All in the Family

Season 5 Episode 20

Amelia's Divorce

1
Aired Unknown Jan 25, 1975 on CBS
SUBMIT REVIEW

Episode Fan Reviews (1)

9.1
out of 10
Average
56 votes
  • All Is Not What It Appears

    9.4
    When Edith's cousin Amelia comes visiting with her entrepreneur husband, Archie's irritated both by Russell's boasting about his business and Edith's wistfulness in wishing Archie treated her more like Russell does Amelia. Both Archie and Edith soon learn, however, that they themselves are the richer in terms of true happiness and marital contentment.

    What makes this episode so wonderful, besides the humorous dialogue, is what is revealed about Archie and Edith that seals our affection for them. As limited and coarse as Archie can be in his thinking, he truly loves and is devoted to Edith, as seen in his statement to Russell about greener pastures ("Edith is green enough for me."). He also believes strongly in fidelity in general, as witnessed when he reprimands Russell for his antics towards the woman at the bar, and reminds him of his "nice wife waiting" back at his place.

    Likewise, Edith possesses not even a hint of envy when she hears about Amelia's travels and trips thanks to Russell's successful business. She is genuinely happy for her cousin, and is devastated to learn that it's all superficial, and that there are serious problems in Amelia's marriage.

    I believe that this devotion between Archie and Edith along with what is indicative about their individual characters is what makes the audience so fond of them, and I believe the dialogue between Amelia and Edith about what Edith must be doing "right" in bed cements the notion that Archie and Edith have a very active and passionate sex life. It seems a little bizarre to think about, but it was something that the media contributors and critics of All in the Family commented on during the show's actual run.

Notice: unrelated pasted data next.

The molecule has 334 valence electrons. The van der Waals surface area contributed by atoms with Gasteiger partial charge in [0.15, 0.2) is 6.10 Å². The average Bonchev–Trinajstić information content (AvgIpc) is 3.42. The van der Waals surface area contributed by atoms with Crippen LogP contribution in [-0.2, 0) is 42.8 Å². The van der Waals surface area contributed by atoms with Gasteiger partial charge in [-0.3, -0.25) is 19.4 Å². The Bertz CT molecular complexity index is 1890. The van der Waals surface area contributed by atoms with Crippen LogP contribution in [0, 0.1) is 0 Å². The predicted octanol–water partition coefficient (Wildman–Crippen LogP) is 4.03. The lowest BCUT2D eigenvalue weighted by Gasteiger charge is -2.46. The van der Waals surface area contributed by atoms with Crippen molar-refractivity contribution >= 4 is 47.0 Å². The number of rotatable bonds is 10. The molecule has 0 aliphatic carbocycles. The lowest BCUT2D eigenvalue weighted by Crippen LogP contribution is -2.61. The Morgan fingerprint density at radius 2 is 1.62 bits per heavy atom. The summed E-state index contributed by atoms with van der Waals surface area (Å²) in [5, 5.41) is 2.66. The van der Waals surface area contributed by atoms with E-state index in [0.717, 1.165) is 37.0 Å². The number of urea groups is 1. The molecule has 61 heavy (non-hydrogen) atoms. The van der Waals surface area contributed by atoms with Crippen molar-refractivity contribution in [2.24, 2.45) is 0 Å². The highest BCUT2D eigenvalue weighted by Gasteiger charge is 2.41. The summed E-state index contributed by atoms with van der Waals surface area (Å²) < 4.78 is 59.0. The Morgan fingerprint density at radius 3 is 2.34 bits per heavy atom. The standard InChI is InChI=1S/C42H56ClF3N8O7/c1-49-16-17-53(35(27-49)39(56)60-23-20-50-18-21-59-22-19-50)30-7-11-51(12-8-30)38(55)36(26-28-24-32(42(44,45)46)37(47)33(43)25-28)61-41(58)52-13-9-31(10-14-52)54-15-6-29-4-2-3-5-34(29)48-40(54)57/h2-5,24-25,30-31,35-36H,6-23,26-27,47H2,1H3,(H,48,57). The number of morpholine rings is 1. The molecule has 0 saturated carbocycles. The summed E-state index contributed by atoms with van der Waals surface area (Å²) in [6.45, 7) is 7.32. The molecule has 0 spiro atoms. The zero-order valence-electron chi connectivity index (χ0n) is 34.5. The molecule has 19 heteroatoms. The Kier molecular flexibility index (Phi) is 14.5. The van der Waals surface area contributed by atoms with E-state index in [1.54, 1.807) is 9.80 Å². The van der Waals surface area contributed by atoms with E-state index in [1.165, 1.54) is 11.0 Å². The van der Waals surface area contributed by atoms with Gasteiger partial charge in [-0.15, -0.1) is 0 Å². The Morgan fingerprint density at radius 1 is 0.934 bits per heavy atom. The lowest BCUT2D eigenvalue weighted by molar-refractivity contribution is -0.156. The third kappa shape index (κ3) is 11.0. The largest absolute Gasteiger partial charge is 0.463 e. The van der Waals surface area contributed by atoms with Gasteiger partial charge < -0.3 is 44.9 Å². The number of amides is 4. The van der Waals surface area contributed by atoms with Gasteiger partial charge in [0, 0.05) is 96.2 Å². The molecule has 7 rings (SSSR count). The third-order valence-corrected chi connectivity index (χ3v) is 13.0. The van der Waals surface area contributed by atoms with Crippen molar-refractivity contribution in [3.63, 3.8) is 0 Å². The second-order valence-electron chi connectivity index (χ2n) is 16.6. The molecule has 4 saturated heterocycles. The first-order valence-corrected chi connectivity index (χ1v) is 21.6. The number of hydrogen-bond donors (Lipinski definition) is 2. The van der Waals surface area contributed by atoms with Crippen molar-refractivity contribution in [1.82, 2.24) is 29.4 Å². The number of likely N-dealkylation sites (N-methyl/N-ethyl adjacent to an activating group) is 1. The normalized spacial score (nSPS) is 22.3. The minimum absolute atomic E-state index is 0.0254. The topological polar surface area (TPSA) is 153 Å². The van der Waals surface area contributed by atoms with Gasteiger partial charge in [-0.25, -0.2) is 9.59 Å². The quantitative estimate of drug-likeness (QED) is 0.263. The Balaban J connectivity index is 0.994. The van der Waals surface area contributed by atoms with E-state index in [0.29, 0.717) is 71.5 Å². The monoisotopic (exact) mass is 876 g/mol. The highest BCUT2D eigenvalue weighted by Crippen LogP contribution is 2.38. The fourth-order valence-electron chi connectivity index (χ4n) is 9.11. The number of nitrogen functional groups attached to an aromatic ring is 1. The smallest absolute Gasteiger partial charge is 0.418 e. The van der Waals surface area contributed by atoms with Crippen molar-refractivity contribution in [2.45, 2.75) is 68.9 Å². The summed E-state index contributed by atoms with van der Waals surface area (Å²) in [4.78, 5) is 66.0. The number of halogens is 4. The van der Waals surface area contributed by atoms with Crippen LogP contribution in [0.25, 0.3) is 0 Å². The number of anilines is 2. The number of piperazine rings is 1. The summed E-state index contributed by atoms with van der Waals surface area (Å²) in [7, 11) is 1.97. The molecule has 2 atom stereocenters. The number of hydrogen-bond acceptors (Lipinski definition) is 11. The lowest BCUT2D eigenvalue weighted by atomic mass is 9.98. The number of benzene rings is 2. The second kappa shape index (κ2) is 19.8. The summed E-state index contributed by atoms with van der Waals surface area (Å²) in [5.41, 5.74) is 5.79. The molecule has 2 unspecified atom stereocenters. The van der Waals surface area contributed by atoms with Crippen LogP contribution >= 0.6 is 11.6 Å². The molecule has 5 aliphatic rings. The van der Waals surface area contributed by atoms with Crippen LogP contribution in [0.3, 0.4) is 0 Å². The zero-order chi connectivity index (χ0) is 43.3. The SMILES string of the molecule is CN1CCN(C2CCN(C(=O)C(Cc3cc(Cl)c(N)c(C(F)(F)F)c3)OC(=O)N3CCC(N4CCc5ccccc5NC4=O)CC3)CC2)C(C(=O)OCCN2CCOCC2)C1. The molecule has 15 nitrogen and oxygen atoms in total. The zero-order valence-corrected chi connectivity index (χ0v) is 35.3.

My favorite part of this episode is the very last scene, in which Edith and Archie sit in mutual silence in their chairs. Archie glances over and sees the look on Edith's face, and silently guesses what she is thinking about now that their company has just left. Worldlessly, he puts his hand over hers in an act of comfort and shared knowledge. It is one of the most touching moments of the series, and is an insight into that hard-boiled sensitivity of Archie's that lends him anotherdimension, not-often-seen.
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